The short film “Fall Line” introduced extreme ski mountaineering to North America. Shot in 1978, under primitive conditions, the film went on the be nominated for an Academy Award. Prior to this project little documentation of the sport existed. So climbers/cinematographers, Bob Carmichael and Greg Lowe set out to capture the essence of what it took to ascent and ski Grand Teton in Wyoming. Filmed over several weeks in the summer of 1978, with additional footage in 1979, “Fall Line” was nominated for an Oscar for Best Short Film, Live Action in 1981.
Few had gone before where this film crew journeyed. The first to decent Grand Teton was Bill Briggs in the early 1970’s. Steve Shea, the skier/climber in this film, was the first to do both. The action was captured in a no-frills format; no helicopters, simply pure man-power on the climb and all camera angles were hand-held. Aerial views were shot from the ground up or captured from the summit of another peak. It displays in 16MM detail as Shea dodges a rock shower in his helmet-free climb. The film gets real, real fast right around minute 8:17.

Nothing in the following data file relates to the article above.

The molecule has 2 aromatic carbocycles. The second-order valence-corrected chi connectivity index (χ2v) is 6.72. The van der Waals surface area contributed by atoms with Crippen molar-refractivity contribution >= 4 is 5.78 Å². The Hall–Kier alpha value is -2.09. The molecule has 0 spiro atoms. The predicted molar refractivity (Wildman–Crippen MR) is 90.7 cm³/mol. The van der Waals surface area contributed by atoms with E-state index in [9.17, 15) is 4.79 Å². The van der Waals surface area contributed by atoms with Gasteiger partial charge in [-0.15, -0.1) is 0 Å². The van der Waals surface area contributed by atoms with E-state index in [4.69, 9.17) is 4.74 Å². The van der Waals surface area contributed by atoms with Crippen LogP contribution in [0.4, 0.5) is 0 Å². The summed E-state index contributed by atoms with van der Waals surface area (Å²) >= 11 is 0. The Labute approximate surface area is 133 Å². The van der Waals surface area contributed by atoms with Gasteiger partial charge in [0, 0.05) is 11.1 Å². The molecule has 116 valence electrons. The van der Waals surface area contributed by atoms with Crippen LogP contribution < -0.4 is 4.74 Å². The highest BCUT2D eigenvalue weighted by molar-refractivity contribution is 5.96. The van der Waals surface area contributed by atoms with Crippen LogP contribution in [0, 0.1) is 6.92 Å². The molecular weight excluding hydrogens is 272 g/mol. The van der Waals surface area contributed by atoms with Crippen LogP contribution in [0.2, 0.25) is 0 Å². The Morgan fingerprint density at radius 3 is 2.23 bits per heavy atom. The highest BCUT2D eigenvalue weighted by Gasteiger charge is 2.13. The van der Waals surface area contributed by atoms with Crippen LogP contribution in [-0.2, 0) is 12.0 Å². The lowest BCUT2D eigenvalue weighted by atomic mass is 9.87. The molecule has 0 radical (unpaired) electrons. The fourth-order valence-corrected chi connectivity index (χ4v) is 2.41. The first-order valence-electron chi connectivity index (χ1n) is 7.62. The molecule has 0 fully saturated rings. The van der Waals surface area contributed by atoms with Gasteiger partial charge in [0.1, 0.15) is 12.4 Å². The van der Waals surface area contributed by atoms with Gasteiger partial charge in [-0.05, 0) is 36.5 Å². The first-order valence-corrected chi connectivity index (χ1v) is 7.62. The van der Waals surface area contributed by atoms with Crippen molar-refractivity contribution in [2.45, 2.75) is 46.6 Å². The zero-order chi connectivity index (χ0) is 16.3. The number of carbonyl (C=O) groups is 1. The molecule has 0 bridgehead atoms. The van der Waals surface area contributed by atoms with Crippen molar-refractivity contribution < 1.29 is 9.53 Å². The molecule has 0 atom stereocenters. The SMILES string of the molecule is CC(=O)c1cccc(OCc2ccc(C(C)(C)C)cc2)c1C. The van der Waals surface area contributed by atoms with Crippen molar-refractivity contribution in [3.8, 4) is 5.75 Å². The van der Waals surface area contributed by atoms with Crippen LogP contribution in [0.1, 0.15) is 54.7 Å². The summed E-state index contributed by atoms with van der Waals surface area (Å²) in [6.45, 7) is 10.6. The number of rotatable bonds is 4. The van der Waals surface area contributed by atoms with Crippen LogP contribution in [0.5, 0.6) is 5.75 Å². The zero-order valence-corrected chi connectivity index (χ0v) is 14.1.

“How I survived that I’ll never know. That gully is actually on the north side of Middle. I skied it successfully earlier but they wanted more, I got tired, it was late in the day and broke through the edge of the moat as the snow softened more than I thought. That is all it took, I pitched off about 300 metres. I used Rossignol 207cm race room slalom skis, Salomon 555 bindings and Nordica Grand Prix race boots. That stuff was great when it was bullet proof, not so much when soft!”
Steve Shea, skier/ climber
This was the only film project for Shea. He preferred to avoid the lime-light and simply enjoy the thrill of the experience.